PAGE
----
But my process is the complete opposite when I’m actually writing the manuscript. I set a daily word goal (typically 5k). I sit down around ten AM and work through to lunch. I’ll take about an hour to eat and relax, and then it’s back to work until I hit that word count. Sometimes five thousand words will take me three or four hours. Other days it’ll take me seven or eight. If I have to stop to prepare and eat dinner, I do, only to sit back down at nine or ten in the evening to hammer those last remaining bits out. It’s rigorous. If I had a boss like me, I’d quit.
Amber Asks: Do you use a cork board and index cards to plot, etc? Also, do you have any special methods for revisions?
If I had an index card for every plot point I’d ever, uh, plotted, I’d end up on one of those reality TV shows like Hoarders, except it would be called Writers, and family members would stage interventions, tearily explaining to their loved one that “I’m just worried that one day I’ll come over and you’ll be buried beneath a pile of outlines. You’ll be buried and YOU’LL BE DEAD!”
Ahem. Sorry. 😛
No no, there are no cork boards or index cards here. All my plotting is done digitally. Just me and the trusty laptop and an occasional glance at the three act story structure to make sure I’m on track (though my stories hardly ever follow that structure, so why I keep looking at it, I’ll never know).
As far as revisions go, I feel like I’ve revised my way of revising as I’ve settled into my writerly shoes. Early on, I’d simply jump into revisions like a bad swimmer, deathly afraid of drowning in the middle of the process. Now, I’m able to disconnect from my work and look at it from a purely critical standpoint. I know that sounds weird–how does an author disconnect from their own work?–but you learn to do it over time. The more you write, the less of what you write feels like some epic miraculous wonder. After you write your first novel, you think “my god, this is a glorious masterpiece! I must show all the people!” After you write your sixth, it’s much less “this is incredible” and more like a notch in the bedpost. That sort of evolution really does allow you to disengage from your work as an author and look at it as a reader. At this point, I’m able to dissect my story in a pretty clinical way. I step back and ask myself what the story is about, who the characters are and why they’re important. I look at the work chapter by chapter and scene by scene, making sure that every action is advancing the plot or giving the reader some new insight. If it isn’t advancing or explaining anything, I cut it.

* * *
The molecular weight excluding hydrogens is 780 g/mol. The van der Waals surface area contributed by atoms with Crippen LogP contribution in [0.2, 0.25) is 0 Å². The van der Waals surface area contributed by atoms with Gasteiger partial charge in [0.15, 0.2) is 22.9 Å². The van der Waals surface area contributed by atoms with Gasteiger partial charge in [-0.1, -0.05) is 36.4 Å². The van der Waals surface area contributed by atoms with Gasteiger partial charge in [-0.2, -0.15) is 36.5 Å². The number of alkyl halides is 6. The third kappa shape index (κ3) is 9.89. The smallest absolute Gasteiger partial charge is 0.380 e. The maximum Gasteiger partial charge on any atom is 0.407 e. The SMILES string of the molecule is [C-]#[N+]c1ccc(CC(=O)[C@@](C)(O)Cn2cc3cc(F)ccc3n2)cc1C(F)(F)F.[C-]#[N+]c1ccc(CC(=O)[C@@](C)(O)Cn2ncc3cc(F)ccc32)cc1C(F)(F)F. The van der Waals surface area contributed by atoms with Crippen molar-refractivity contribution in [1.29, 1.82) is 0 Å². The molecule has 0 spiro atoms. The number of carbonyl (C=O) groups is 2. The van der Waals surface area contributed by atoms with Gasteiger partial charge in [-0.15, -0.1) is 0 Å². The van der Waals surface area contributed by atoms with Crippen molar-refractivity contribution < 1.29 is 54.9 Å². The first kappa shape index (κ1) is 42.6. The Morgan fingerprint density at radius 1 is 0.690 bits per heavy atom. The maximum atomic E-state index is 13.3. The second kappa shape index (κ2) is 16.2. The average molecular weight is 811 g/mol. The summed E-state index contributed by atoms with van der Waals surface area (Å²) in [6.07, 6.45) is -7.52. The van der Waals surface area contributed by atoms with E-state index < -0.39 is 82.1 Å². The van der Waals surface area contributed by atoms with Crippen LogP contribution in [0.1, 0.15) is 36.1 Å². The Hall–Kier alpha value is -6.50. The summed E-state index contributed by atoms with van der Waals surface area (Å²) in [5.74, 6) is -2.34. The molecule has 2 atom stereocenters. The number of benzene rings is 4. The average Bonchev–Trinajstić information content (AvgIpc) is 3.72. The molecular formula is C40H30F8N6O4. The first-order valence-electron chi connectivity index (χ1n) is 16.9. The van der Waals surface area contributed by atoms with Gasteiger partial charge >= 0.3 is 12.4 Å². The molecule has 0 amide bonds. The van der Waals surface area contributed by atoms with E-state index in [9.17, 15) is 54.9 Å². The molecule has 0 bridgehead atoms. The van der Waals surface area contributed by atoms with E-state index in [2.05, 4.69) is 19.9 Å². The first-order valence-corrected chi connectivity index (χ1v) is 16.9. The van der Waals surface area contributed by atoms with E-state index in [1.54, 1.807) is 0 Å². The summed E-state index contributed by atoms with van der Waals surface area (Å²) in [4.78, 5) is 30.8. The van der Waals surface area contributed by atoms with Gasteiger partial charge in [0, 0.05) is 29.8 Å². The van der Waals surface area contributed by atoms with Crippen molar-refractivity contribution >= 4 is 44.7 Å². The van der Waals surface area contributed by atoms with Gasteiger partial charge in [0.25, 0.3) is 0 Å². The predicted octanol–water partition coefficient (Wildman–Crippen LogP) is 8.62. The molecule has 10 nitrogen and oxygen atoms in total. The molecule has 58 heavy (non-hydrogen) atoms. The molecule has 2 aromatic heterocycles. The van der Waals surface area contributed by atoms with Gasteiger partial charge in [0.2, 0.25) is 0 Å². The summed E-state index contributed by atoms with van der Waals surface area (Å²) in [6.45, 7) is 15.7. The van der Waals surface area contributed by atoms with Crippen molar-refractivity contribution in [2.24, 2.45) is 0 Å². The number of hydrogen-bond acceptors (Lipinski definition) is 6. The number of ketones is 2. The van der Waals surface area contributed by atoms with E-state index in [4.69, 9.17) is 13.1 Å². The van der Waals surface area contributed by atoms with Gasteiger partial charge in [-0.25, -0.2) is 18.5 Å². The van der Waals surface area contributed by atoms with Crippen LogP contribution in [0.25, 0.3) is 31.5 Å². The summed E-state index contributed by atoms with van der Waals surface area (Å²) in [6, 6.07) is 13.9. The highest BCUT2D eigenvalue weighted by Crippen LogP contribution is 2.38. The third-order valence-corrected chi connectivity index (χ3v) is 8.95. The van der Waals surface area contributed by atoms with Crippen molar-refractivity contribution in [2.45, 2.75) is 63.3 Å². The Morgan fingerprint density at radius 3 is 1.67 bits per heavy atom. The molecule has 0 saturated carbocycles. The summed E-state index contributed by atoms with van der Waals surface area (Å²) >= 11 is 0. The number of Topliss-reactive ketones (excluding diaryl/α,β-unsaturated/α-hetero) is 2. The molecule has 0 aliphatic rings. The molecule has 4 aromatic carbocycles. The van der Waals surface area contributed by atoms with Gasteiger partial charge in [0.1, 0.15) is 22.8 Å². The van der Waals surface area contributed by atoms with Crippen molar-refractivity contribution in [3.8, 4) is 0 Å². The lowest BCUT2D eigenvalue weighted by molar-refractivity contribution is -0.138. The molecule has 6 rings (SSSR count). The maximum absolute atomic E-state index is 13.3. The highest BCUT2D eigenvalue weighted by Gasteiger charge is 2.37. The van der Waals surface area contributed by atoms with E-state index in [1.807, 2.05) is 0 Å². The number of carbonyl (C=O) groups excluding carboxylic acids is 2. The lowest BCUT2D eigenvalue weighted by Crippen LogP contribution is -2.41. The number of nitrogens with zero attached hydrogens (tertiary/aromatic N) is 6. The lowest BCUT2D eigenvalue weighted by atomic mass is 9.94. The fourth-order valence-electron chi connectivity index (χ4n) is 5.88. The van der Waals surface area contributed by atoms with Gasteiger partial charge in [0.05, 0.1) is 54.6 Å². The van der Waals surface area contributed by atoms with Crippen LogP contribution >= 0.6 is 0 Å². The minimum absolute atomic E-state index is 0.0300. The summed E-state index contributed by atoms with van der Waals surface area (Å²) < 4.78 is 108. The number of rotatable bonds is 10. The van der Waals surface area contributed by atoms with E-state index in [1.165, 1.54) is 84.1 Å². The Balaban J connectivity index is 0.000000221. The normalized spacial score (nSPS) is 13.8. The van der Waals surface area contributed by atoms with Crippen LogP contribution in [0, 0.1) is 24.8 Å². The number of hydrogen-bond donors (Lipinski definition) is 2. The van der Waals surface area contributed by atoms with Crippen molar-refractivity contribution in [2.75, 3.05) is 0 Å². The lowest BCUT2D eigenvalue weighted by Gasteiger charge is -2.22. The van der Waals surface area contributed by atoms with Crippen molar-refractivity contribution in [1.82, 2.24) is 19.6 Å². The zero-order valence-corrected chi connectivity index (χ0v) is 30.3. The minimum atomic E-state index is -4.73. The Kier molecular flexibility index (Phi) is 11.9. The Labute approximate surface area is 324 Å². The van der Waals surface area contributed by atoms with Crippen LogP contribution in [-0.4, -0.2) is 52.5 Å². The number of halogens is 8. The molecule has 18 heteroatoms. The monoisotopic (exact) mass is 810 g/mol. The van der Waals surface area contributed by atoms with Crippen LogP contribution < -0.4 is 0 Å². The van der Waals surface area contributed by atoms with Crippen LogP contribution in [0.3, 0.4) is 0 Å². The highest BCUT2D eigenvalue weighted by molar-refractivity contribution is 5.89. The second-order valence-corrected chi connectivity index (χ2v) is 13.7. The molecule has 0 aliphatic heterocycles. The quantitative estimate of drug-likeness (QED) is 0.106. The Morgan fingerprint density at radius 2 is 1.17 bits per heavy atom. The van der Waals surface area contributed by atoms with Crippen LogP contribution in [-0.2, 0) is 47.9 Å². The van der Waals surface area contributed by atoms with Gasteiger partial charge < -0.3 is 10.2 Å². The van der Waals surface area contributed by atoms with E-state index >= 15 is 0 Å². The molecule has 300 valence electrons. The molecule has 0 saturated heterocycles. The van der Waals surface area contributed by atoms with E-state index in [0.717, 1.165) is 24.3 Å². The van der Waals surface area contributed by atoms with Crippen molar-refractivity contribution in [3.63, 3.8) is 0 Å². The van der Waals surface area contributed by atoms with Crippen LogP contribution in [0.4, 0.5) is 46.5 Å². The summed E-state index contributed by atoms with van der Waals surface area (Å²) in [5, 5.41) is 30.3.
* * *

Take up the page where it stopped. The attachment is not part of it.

Before submitting my fourth novel to my editor, I ran through it one last time just to check for continuity, grammar, etc. I ended up cutting ten thousand words… and I didn’t cut a single scene. Those words were unnecessary filler, stuff that I cut by restructuring sentences and tightening action and dialogue. And not a tear was shed.
Andrew Asks: Do you work from an outline? Do you plan the “scares” or do they just sort of happen?
I used to be a “pantser”, but no more. My last manuscript was a disaster. I had so many problems with it. First, I wanted to do way too much with it, and the story got so muddled I ended up confusing myself–a bad sign if there ever was one. So I had to stop and revise my story idea, and basically had to go back and rewrite half-way through the first draft. And then I got lost again along the way, which, you can imagine, was pretty depressing and infuriating all at once. I was so exhausted by the end of the whole thing that I ended up sending the manuscript to my editor anyway, knowing fully well that he’d come back with a “what the hell is this?” response. But at that point I really needed some outside input. I was so stuck inside this story that I couldn’t find my way out, and I needed advice… any advice, even if it was a firm “this sucks and here’s why.” After I talked it over with him, I suddenly saw the story clearly. I went back, and I plotted the whole thing out like I’d never plotted anything before. Scene by friggin’ scene. And suddenly a crappy, confused manuscript turned into quite the opposite.